Two current Dallas County Supervisors and former supervisor Bob Okerman of Adel agree that the county’s many departments and services are bursting at the seams and that more space is needed — they just do not see eye- to-eye on how to go about gaining more space with more efficiency.

"When I was on the board, we started looking at sites at that time, but the other two supervisors didn’t want to move forward from just looking," said Okerman, who serves as chairman for Taxpayers for Responsible Spending, an ad-hoc committee for people working to defeat a $16.85 million bond issue to build a new county administration and jail building two miles of downtown Adel and just up the hill. While the total estimated cost is $22.5 million, the supervisors already have the remaining cost in a fund they started for building purposes. Although the location of the Ortonville site seems quite rural, the 40-acre site is within the city limits.

"Residents already voted to let the supervisors spend $10 million on a bond issue for the court house when it needed to be renovated," Ockerman said. "It was our expectation that the supervisors would be keeping county government in downtown Adel."

Supervisor Brad Golightly of rural Perry said he has been on the board for 11 years and the need to expand and someday build a new building has been a top point of discussion for a long time. He knows how Perry residents feel about the distance it takes to get to Adel for many county services, and that the new building that would be paid for with the bond issue if it passes would be a couple miles further away. However, Golightly said also believes that residents of the greater Perry area who live in Dallas County understand the overwhelming need to build a new building.

"They want to have a decent place to come and do their county business," he stated. "This way, they could come and complete most of their county business in one building."

During the Monday night Perry City Council meeting, Council member Phil Stone urged Perry residents to read about and understand the county bond issue. After the meeting, Stone declined to give an opinion or advice on how people in the Perry area should vote on the issue.

Perry City Council members have expressed some frustration with the supervisors on some specific issues, such as providing the Perry Police Department dispatch with more monetary support. Perry provides backup communication when the county dispatch system goes down. That has happened at least two times in the last six months in one form or another.

That issue, however, is not related to the bond issue.

An informational meeting in Perry was poorly attended, with about as many county officials there as Perry residents.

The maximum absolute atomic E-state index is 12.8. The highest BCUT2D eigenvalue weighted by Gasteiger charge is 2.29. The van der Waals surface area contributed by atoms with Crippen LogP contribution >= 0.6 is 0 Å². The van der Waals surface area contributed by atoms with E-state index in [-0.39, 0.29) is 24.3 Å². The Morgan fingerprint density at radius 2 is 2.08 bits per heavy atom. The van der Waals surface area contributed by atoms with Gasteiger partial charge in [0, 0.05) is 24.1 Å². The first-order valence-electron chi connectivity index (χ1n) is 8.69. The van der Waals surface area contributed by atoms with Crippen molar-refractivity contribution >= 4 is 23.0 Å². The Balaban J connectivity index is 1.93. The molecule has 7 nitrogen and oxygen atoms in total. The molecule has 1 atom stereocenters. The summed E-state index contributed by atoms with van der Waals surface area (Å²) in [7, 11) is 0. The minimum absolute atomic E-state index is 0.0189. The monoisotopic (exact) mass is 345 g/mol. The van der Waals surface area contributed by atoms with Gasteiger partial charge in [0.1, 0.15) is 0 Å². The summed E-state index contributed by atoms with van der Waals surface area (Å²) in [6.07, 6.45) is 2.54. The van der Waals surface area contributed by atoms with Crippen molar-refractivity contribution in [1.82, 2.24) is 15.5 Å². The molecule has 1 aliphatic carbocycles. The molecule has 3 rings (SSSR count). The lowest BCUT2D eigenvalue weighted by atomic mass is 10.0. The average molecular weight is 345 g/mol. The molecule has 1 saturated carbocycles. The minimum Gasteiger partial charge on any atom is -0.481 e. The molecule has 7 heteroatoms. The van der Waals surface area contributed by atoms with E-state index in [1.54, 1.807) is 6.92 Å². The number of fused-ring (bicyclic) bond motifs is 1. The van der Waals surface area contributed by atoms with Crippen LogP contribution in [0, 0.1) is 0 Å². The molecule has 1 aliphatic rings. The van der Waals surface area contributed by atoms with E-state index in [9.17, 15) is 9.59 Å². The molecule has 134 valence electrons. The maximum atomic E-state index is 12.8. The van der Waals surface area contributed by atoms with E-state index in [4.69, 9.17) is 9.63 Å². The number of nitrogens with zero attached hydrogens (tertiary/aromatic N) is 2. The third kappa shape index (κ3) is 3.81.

Perry Mayor Jay Pattee said it is not the city council’s role to take a position on a county bond issue, adding that the city must continue to work closely with the supervisors on things that are needed for Perry and on such items as the bike trails.

Ockerman argues that keeping a presence in downtown Adel is important, and that services would still be centrally located. "It is not that we don’t need it…, but the supervisors have not done due diligence in looking at what is possible downtown. They haven’t sat down and looked at the actual costs. Much of what they do is on assumption," he said.

The taxpayer group he represents has done enough fundraising – about $800 – that they will be able to do some "vote no" advertising on the bond issue.

Supervisors say they have looked at the options, which included some land owned by the school, and a couple of other locations, but decided against them because of lack of parking, lack of ability to expand with the county population and in turn county services.

Dallas County is one of the fastest growing counties in Iowa and among the fastest growing in the nation.

In an editorial meeting with The Perry Chief on Monday, Supervisor Mark Hanson noted that the county’s population has grown from 40,000 according to the 2000 Census, to a population of about 72,000 residents. No one had expected or predicted that rate of growth.

One of the main looming issues directly tied to population is the requirement for the county to add space for an additional judge in the Fifth Judicial District Court when the population reaches 80,000. With the current rate of growth, that number will most likely be reached before the next Census, county officials said during the editorial meeting. Present at the meeting in addition to Hanson were Treasurer Darrell Baumen, Recorder Chad Airhart and project architect Jerry Purdy. Baumen noted that he handlers the driver’s license and motor vehicles offices. In the past year there were 23,000 driver’s license and ID cards issued through his office. "That puts us up there a month the top 10 busiest DOT stations in the state, and certainly No. 1 among counties in Iowa," he said. "The office operates with 700 square feet, while a DOT license station that size handles the same volume would be 3,000-3,500 square feet.

The plan if the bond passes is to move the administrative offices now housed in the Dallas County Courthouse in the middle of downtown Adel, and move those offices all to the new building. That would allow the Courthouse to be used almost entirely for the court system.

Bauman and Airhart pointed out the lack of space, causing and two departments, the auditor and the recorder to be split between two different buildings.

Currently, the county owns four downtown buildings in Adel – the Courthouse, the Jail, 902 Court Avenue and 121 N. Ninth St. In addition, the county rents four buildings

Hanson said supervisors will vacate the four buildings they now rent downtown, which will mean a savings of more than $205,000 a year in rent alone, Hanson said.

Golightly urged constituents to vote early by going into the auditor’s office ahead of the election, or requesting an absentee ballot.